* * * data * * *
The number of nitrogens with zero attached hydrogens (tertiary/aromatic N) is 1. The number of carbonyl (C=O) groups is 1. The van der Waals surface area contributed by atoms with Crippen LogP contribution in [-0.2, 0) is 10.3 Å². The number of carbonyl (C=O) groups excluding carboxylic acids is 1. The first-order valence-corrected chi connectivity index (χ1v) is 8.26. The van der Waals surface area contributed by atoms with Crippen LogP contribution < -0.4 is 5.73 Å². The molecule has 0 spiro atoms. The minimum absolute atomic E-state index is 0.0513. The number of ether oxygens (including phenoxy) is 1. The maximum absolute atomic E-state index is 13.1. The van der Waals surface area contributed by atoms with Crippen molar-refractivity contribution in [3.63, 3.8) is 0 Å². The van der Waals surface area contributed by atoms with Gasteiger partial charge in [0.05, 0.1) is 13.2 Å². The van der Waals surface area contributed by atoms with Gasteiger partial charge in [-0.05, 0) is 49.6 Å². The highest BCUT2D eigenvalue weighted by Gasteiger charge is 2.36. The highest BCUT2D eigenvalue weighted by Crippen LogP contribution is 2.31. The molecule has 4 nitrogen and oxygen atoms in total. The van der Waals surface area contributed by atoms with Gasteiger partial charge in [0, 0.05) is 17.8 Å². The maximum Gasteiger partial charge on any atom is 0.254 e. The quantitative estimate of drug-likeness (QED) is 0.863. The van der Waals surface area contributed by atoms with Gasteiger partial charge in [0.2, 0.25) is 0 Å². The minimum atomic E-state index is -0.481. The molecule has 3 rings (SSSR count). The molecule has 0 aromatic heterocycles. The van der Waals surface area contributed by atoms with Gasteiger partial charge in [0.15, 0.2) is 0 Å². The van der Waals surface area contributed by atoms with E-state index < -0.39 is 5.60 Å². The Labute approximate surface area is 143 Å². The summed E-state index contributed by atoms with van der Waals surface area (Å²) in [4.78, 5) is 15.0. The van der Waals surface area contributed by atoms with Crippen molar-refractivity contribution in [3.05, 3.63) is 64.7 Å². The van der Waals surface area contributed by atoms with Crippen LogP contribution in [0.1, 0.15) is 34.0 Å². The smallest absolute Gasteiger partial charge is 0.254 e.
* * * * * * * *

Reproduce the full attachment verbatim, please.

The number of nitrogens with zero attached hydrogens (tertiary/aromatic N) is 1. The number of carbonyl (C=O) groups is 1. The van der Waals surface area contributed by atoms with Crippen LogP contribution in [-0.2, 0) is 10.3 Å². The number of carbonyl (C=O) groups excluding carboxylic acids is 1. The first-order valence-corrected chi connectivity index (χ1v) is 8.26. The van der Waals surface area contributed by atoms with Crippen LogP contribution < -0.4 is 5.73 Å². The molecule has 0 spiro atoms. The minimum absolute atomic E-state index is 0.0513. The number of ether oxygens (including phenoxy) is 1. The maximum absolute atomic E-state index is 13.1. The van der Waals surface area contributed by atoms with Crippen molar-refractivity contribution in [3.63, 3.8) is 0 Å². The van der Waals surface area contributed by atoms with Gasteiger partial charge in [0.05, 0.1) is 13.2 Å². The van der Waals surface area contributed by atoms with Gasteiger partial charge in [-0.05, 0) is 49.6 Å². The highest BCUT2D eigenvalue weighted by Gasteiger charge is 2.36. The highest BCUT2D eigenvalue weighted by Crippen LogP contribution is 2.31. The molecule has 4 nitrogen and oxygen atoms in total. The van der Waals surface area contributed by atoms with Gasteiger partial charge in [0, 0.05) is 17.8 Å². The maximum Gasteiger partial charge on any atom is 0.254 e. The quantitative estimate of drug-likeness (QED) is 0.863. The van der Waals surface area contributed by atoms with Gasteiger partial charge in [0.2, 0.25) is 0 Å². The minimum atomic E-state index is -0.481. The molecule has 3 rings (SSSR count). The molecule has 0 aromatic heterocycles. The van der Waals surface area contributed by atoms with Gasteiger partial charge in [0.15, 0.2) is 0 Å². The van der Waals surface area contributed by atoms with E-state index < -0.39 is 5.60 Å². The Labute approximate surface area is 143 Å². The summed E-state index contributed by atoms with van der Waals surface area (Å²) in [4.78, 5) is 15.0. The van der Waals surface area contributed by atoms with Crippen molar-refractivity contribution in [3.05, 3.63) is 64.7 Å². The van der Waals surface area contributed by atoms with Crippen LogP contribution in [0.1, 0.15) is 34.0 Å². The smallest absolute Gasteiger partial charge is 0.254 e.